Gibson served as Chairman of the Royal Commission Appointed to Consider and Report upon Public Expenditure of the Commonwealth of Australia with a view to effecting Economies, also known as the ‘Economy Commission’, from 21 November 1918 to 6 April 1921. The Commission was established at the end of the First World War to recommend cut-backs in government expenditure. The first Progress Report of the Commission, published in 1919, found that ‘many large economies in the current expenditure of the Commonwealth are possible and can be made’.
Gibson was knighted for public service in connection with repatriation and other matters during the war period, receiving the Commander of the Order of the British Empire (CBE) in 1919, Knight Commander of the Order of the British Empire (KBE) in 1920 and Knight Grand Cross of the Order of the British Empire (GBE) in 1932.
Gibson was involved with many companies and institutions, mostly prior to his work with the Bank. He was the Government’s representative on the Board of Robert Harper & Company Ltd and on the Board of Commonwealth Refineries Ltd, a member of the Victorian State Electricity Commission, Chairman of Directors of Manufacturers Insurance Ltd (1914–1928), Vice President (1916–1922) and later President (1922–1925) of the Victorian Chamber of Manufacturers, Chairman of the Supply and Purchase Board, Vice President (1924–1927) of the Associated Chamber of Manufacturers of Australia Board, Vice Chairman of the Melbourne Board of the Union Trustee Company, a Director of the National Life Assurance Co of Australia, a member of the University of Melbourne Council, and President of the Made-In-Australia Council.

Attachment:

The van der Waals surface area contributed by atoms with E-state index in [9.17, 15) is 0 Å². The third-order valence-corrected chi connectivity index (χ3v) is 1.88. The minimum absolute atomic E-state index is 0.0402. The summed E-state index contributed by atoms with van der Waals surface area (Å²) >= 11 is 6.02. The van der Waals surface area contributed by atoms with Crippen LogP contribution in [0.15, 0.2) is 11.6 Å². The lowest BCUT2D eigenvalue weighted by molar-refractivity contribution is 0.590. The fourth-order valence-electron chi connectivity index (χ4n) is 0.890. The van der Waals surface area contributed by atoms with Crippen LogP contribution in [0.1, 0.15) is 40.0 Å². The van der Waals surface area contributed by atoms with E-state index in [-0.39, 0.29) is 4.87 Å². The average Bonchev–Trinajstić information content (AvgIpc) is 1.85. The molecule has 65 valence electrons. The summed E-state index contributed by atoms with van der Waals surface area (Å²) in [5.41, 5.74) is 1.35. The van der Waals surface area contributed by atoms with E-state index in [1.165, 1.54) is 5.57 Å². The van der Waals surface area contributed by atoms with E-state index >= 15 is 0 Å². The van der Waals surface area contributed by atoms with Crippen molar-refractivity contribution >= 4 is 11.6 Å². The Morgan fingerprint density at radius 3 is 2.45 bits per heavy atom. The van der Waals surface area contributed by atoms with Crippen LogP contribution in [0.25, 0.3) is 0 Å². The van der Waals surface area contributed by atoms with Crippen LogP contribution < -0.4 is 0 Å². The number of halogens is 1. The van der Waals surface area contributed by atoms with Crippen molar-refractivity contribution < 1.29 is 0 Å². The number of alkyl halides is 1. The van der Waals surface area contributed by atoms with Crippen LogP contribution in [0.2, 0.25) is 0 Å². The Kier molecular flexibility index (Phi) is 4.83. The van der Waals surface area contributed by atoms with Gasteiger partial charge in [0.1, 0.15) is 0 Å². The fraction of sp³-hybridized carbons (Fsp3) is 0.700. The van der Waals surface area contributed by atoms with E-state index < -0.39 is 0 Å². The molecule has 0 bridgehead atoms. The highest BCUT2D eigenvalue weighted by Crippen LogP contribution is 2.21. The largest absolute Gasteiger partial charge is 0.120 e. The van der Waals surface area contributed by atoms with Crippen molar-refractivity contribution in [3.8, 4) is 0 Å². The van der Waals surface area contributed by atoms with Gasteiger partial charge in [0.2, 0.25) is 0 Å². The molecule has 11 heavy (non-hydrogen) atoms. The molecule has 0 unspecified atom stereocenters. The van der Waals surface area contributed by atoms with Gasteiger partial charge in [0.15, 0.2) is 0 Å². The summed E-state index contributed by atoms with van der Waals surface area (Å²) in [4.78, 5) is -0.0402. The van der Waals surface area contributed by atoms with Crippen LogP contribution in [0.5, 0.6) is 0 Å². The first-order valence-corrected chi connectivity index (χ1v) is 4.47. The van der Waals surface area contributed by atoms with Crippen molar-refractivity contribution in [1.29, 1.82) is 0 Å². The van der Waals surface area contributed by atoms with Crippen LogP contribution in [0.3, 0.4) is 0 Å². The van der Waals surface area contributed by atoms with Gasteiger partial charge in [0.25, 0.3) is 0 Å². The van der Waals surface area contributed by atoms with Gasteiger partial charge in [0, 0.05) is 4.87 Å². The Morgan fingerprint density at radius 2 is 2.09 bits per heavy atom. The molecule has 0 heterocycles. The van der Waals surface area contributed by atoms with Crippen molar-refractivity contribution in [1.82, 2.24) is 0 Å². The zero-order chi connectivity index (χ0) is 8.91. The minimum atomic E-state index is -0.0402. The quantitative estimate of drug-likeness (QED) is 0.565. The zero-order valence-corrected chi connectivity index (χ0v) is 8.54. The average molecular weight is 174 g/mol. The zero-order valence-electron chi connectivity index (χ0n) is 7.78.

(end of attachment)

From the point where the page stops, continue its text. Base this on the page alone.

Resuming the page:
The Commonwealth Bank Board of Directors
Gibson became a member of the Commonwealth Bank Board of Directors upon its creation in 1924. He was Acting Chairman during the absence of Chairman (Sir) John Garvan, due to illness, in 1926. Shortly afterwards, Garvan’s health problems forced his resignation and Gibson was unanimously elected Chairman of the Board at the meeting held on 13 September 1926. Dr Earle Page, then acting Prime Minister and Treasurer, commented ‘I am very pleased to hear that so able a successor has been found in Sir Robert Gibson, whose career of public service has been singularly distinguished’ (Table Talk 1930, p 12). Page was responsible for the Commonwealth Bank Act 1924, which created the Bank’s Board of Directors. This legislation also dictated that the Chairman of the Board would be elected by the Board, rather than automatically appointing the Bank Governor as Chairman as other banks did. This was seen as a weakness in the legislation by many.